Where rain is cherished

  • 30/03/1996

TO THE Khasis of Meghalaya, Cherrapunjee, the place receiving the highest rainfall in the world, was known as Sohra. Briti~h administra- tors, who declared it their official state headquarter in 1835, consistently mispro- nounced it as "Churra" to finally call it Cherra. Its close geographical proximity to the plains of Sylhet (now in Bangladesh) and 'most trade minded' nature of the Khasis, put Cherrapunjee in direct contact with Bengalis from the plains.

The Bengalis exported coal, lime, iron, potato, orange, bay leaves, honey, bee wax, betel nut and spices by ferrying the fare to Sylhet, Dhaka and Calcutta. The influence of this com- mercial interaction along with the fact that Cherra possessed ;1 rich varietY of natural wealth, prompted the suffixing of the term 'punjee' to it.

Cherrapunjee a grassy, marshy plateau with limestone deposits, crystal' ~lear streams, majestic waterfalls, stalactite and stalagmite caves, has a distinct history abounding with wars, unhindered exploitation of its natural resources and rapid changes in its physical and cultur!,l. parameters. The famous Treaty of Yandaboo (negoti- ated be~een U Tirot Singh, the Syiem of Nongkhlaw and David Scott, political agent for the East India Company) granted petmis. sion to the East India Company to construct a road from Sylhet to theKhasi hills via Sohra to Guwahati in Assam.

Cherrapunjee soon be- came the training ground for raising potential British soldiers, because of factors like quick draining off of rain water, long sunshine hours, mist-free climate and more importantly, easy and abundant local availa- bility of building materials like stone, bricks, lime, wood, bamboo.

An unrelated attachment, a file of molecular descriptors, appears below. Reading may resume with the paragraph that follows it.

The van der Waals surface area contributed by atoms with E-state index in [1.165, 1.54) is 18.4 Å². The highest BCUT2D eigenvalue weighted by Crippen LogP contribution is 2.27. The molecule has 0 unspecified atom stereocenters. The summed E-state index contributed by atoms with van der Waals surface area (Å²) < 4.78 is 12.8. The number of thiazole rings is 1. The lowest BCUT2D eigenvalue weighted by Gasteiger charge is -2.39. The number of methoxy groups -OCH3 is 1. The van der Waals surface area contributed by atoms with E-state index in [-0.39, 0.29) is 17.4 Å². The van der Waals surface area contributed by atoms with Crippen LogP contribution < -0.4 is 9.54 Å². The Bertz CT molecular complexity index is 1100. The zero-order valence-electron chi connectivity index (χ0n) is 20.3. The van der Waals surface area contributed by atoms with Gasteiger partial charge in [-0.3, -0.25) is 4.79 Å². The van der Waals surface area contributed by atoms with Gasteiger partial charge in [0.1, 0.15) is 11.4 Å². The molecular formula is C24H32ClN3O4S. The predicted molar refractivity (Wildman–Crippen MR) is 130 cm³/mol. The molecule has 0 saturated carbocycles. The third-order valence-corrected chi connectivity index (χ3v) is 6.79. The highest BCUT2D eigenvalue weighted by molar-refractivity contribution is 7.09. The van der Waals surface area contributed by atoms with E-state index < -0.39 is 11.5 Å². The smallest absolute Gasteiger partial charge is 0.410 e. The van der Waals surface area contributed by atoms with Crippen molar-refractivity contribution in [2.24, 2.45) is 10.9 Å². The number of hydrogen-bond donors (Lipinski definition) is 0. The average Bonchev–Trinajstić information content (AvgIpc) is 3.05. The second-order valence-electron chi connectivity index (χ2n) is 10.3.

This book, subtitled as The arena of rain, could probably have treated the rainfall pattern of Cher~a'- punjee more extensively. The author, however, expresses his concern~ at the disturb- ing phenomenon of Che'rra- punjee recently going dry for days even during peak monsoon and the markedly declining level of preci- pitation, the rapid thinning down of the once luxurious forest cover, and unscientific mining of Cherrapunjee's estimated 19 million tonnes of coal, particulaFly after 1840.

In course of his exposi- tion, the author quotes a study which mentions Waialeale in Hawaii as the area of highest rainfall fol- I~wed by Cherrapunjee. This has been arrived at on the basis o~ 32 yea~s' annual average rainfall (11,684 mrn) in case of the former, and 37 years' average (11,161 mm) in the latter.

While commenting on the study, he contends that a much lesser known place like Mawsynram (16 km away from Cherrapunjee), which neve~ managed to catch the attention of the British administrators, has in fact, recorded much higher rainfall than Cherrapunjee or Waialeale. To conclusiyely prove his point, h~ cites the data obtained during the last 26 to 36 years.

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